has to be a little bit of a frisson, excitement when the crocodile
comes. It can't just be all happiness and light because life
isn't like that, it is a drama and there has to be tension in
it. And it does engage the audience very actively.
You have one of the most comprehensive archives on Punch and
Judy and have made a big study of the subject and proponents
of the genre. Who were/are the maestros and how far and wide
is Punch and Judy found both geographically and
Geoff: There have always been a handful of virtuoso performers
who have inspired others. In living memory I would say Percy
Press Sr, Bruce Macloud, Fred Tickner. These were showmen whose
names you probably don't know but who were very influential
because they inspired other showmen and passed on the flame as
it were. In the Victorian era there was the Codman family, the
Bailey family, the Jessons, the Smith family, the Green
family and the Manley family. These were families where
the tradition was handed down from father to son. Living today
thereís really only two families that are actively involved
in Punch and Judy, the Codman family and the Maggs family.
show - Punch, the sausages and the crocodile
Obviously both in the UK? What about other English-speaking
Punch and Judy did go to Australia and it went to America and
in fact there was a man called George Prentice in America who
did a film called Santa Claus and Punch and Judy which is available
to watch on Youtube. Also in Australia thereís a guy called
Van Der Craats who has come over to England and has made a
study of British Punch and Judy. Heís the epicentre of Punch
and Judy in Australia. Heís been to the May Fayres on several
Whatís the European connection with Punch?
In every European country there is a national character
similar to Punch. Itís almost like there needs to be one. In
Italy itís Pulcinella Ė dressed in white with a black
mask. That is an oral tradition handed down and there are some
wonderful performers. In Russia
thereís Petrushka and in Germany thereís Kasper. In other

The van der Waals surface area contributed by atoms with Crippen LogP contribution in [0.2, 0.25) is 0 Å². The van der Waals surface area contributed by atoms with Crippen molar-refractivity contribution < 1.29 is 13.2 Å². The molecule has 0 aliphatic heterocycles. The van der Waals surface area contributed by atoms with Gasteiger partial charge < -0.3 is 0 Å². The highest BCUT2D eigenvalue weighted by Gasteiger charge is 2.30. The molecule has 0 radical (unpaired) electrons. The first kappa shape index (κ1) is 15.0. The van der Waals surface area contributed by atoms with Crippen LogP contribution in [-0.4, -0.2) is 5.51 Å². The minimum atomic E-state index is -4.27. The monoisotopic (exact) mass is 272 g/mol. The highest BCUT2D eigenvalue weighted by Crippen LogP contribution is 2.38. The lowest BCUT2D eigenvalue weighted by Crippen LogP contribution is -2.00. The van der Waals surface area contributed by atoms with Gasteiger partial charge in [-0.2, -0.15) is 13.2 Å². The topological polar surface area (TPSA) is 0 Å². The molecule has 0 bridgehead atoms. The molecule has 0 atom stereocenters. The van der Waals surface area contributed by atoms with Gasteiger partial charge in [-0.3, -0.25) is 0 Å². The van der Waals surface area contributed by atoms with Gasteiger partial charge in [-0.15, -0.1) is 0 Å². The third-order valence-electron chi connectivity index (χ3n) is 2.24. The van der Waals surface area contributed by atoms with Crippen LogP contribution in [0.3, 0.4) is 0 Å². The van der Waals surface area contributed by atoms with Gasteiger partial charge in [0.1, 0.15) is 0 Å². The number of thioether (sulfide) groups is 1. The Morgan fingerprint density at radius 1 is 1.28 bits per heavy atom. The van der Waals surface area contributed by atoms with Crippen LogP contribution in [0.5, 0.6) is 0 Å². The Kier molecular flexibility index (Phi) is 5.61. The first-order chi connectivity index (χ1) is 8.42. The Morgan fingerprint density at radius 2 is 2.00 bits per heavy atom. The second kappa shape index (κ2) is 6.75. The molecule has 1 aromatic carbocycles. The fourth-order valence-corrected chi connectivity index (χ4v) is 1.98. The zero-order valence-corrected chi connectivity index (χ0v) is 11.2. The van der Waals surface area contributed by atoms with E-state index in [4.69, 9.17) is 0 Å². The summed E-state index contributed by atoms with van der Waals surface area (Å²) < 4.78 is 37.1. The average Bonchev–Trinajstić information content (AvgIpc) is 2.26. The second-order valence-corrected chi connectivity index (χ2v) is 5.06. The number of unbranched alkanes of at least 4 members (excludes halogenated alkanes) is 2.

countries as well they all seem to have a national puppet who
is a rebellious character who knocks the stuffing out of
authority (Digger laughs) and who represents the common man.
An interesting point Ė the only two countries that succeeded
in radically sanitising their versions of the national puppet
character were the Germans during the second World War who
sanitised Kasper. He became a good man who threw away his
stick and behaved himself. And then Stalinís Russia had Red
Petrushka who was a sanitised version of the original character.
It seems that as society got more oppressive so they feared
the anarchic presence of the puppet. There are moves now to
reintroduce the original Petrushka character, so there are
people trying to revive that tradition. In China thereís a
very strong tradition of puppets and I have seen some
wonderful Chinese puppet shows, both with marionettes and
glove puppets, especially in the Fujian province. There was a visit
from their puppeteer Yang Feng to this country who did some
wonderful glove puppetry. Thereís also a strong tradition in Japan.
So if we went around the world weíd be able to spot
characters that weíd instantly recognise as Mr Punch?
Yes, or his cousins. Even in Turkey, Karagoz which is a shadow
puppet, is their version of Punch and itís quite nice
because so many people from different parts of the world come
to England. I often question them and I ask them where theyíre
from to see if I can identify a national puppet that they
I bet theyíre thrilled when you do?
Itís very fascinating because when I do public performances,
in London especially, there are people who arenít shouting
out and it worries me that they not becoming actively involved.
And I think ďWhy is that lady with the long hair not
shouting?Ē Afterwards I discover that sheís just
arrived from Lithuania and doesnít know what on earth is
going on but still loves it anyway. And,
of course, sheís not shouting back, because she canít
Amazing. Where did you develop the skills to make your own
puppets and how much maintenance for the puppets is required?
They look very intricate.
Geoff: I used to work for Ultimate Animates as I said but
prior to this I always made puppets since I was six years old.
That was out of papier mache.
Yes, I can also remember doing papier mache at school.
The teacher got a lot of rolls like toilet rolls but slightly
small and some soft toilet paper and glue and moulded them
into the shapes, then added little bits to them to tweak them
It was great and then I had Pelham Puppets, which people will remember. I loved the yellow boxes
arriving. At one stage I worked for Pelham Puppets as
a demonstrator. They were based in Marlborough in Wilts and I
remember going to the factory and meeting Bob Pelham and
showing him some puppets that Iíd made. He was the most
charming of people and someone who had a big influence on me
as a child. He
showed me round and did everything you could hope for.
I demonstrated puppets in Hamleys and Selfridges. It was through doing the demonstrations that
someone got me into the films. I made a study of old Punch